Nearly 2 million people living in the United States have experienced limb loss, according to the Amputee Coalition, a national nonprofit patient advocacy organization for people affected by limb loss. Over half are a result of vascular disease (including diabetes and peripheral arterial disease). Other causes include trauma and cancer. It is estimated that by 2050, 3.6 million people in the U.S. will be living with limb loss. Mercy Medical Center Amputee Support Group participants Michael Beitler and Attiah Fogle share their stories of life and hope after limb loss.
Michael Beitler on Life After Limb Loss: ‘Don’t get comfortable with where you’re at, unless that’s all you ever want to achieve.’
Beitler underwent an above the knee amputation in 2012. “I was diabetic, and when I was diagnosed, they said I had probably been diabetic for some time and just didn’t know it,” Beitler says. Complications from diabetes came in the circulatory system of his legs. After surgery, Beitler was scheduled to see Mary Kay Jezewski, LPTA, one of Mercy’s three licensed physical therapists who specialize in treating amputees. Cindie Kurzen, LPTA, and Christine Pasiuk, LPT, also specialize in limb loss therapy. “The three of us are pretty much the neurotherapy therapists in outpatient, so when amputees began coming to us more frequently, they were being referred to us,” Jezewski says.
When Jezewski first started working at Mercy in 1975, she said patients had nothing that looked like Beitler’s prosthesis. “My first amputee patient was a man with a wooden leg and wooden foot. What we see now are legs that change, because of the war, sometimes in a matter of months. The advances they are making in computerized components, feet, and knee sockets change so quickly and so often that we’re learning by working with our patients,” she says.
When Beitler received his leg, he knew it was mechanically phenomenal. “He had heard about these computerized legs, and he had it in his mind that he would get the leg and that would be it,” Jezewski says. “He thought he would be walking normally and back to his life, and it never quite works that way. The work, the effort that they have to put into walking with an above the knee prosthesis is with one, 100 times more energy expended than a person with two legs, and with two, 200 times more energy expended than a person with two legs. So when Mike came and realized it wasn’t going to be a quick fix, he was disappointed.”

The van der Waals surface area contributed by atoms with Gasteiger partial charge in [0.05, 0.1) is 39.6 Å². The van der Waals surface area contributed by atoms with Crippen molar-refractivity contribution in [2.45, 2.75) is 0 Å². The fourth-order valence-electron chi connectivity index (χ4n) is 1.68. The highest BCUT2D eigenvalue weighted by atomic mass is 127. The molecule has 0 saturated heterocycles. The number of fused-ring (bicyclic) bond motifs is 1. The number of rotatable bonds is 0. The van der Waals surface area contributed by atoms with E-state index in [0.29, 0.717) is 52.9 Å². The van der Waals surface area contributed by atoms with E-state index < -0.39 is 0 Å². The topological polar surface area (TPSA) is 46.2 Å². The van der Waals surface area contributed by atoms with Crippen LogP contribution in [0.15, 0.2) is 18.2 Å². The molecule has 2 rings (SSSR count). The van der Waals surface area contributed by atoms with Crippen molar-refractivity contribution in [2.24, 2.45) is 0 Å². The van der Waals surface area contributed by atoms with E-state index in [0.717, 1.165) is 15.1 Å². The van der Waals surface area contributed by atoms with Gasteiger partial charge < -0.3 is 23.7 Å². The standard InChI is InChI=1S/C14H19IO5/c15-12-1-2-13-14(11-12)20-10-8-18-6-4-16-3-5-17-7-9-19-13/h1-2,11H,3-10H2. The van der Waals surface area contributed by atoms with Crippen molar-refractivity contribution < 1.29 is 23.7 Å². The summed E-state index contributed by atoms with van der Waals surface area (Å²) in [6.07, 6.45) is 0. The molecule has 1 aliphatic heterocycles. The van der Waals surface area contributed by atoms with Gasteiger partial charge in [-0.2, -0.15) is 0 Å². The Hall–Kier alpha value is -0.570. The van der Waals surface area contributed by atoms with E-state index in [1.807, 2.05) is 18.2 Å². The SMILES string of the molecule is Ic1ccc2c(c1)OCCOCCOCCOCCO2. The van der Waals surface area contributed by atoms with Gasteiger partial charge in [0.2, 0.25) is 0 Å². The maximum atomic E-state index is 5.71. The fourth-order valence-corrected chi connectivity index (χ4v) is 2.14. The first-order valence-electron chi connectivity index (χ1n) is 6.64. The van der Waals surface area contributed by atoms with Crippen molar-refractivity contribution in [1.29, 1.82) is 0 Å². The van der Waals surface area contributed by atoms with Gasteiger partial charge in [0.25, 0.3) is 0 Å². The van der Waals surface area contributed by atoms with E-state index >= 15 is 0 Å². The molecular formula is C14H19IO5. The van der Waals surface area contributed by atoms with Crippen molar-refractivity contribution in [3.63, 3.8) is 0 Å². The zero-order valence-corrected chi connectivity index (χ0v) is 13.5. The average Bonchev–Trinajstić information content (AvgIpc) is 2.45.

“I was mad,” Beitler adds. One of his fears was falling. “I remember saying, ‘What happens if I fall.’ Mary Kay said, ‘The question is not will I fall, the question is when will it happen, because you will fall.’”
Jezewski says Beitler was terrified, and she didn’t blame him. “We tell our patients at our support group frequently that it’s important for them to know that what we know about being an amputee comes from them. We have legs, so we can only tell them so much. We can’t tell them what it feels like. We can’t begin to even suggest that we know how they feel because we don’t. We can say we understand what you’re saying because we’ve heard those kinds of things before, and this is what we know from other patients.”
Recognizing that Beitler was frustrated, upset and feeling a little depressed, Jezewski said they had a talk one day at therapy, which proved to be a turning point. “I said, ‘This is you. I can only do as much as you’re willing to put in.’ And it’s that place that the patient has to come to either accept the level they are at or to push for a higher level of function,” Jezewski says.
After that conversation, Beitler says it just clicked. “I came back the next week and said, ‘I get it.’ I don’t know why but the phrase ‘Limitations are self-imposed’ really hit me.”
Once past that hurdle, Beitler started to progress quickly. During therapy, he learned how to start out with the leg on for just a couple of hours. Then he practiced using a walker and learned how to get up off the floor, shift his weight onto the limb, and go up and down stairs. “I had to learn to trust the leg because it felt at first like I was walking on a stilt,” he says. It wasn’t much longer before he was walking with a cane and then on his own.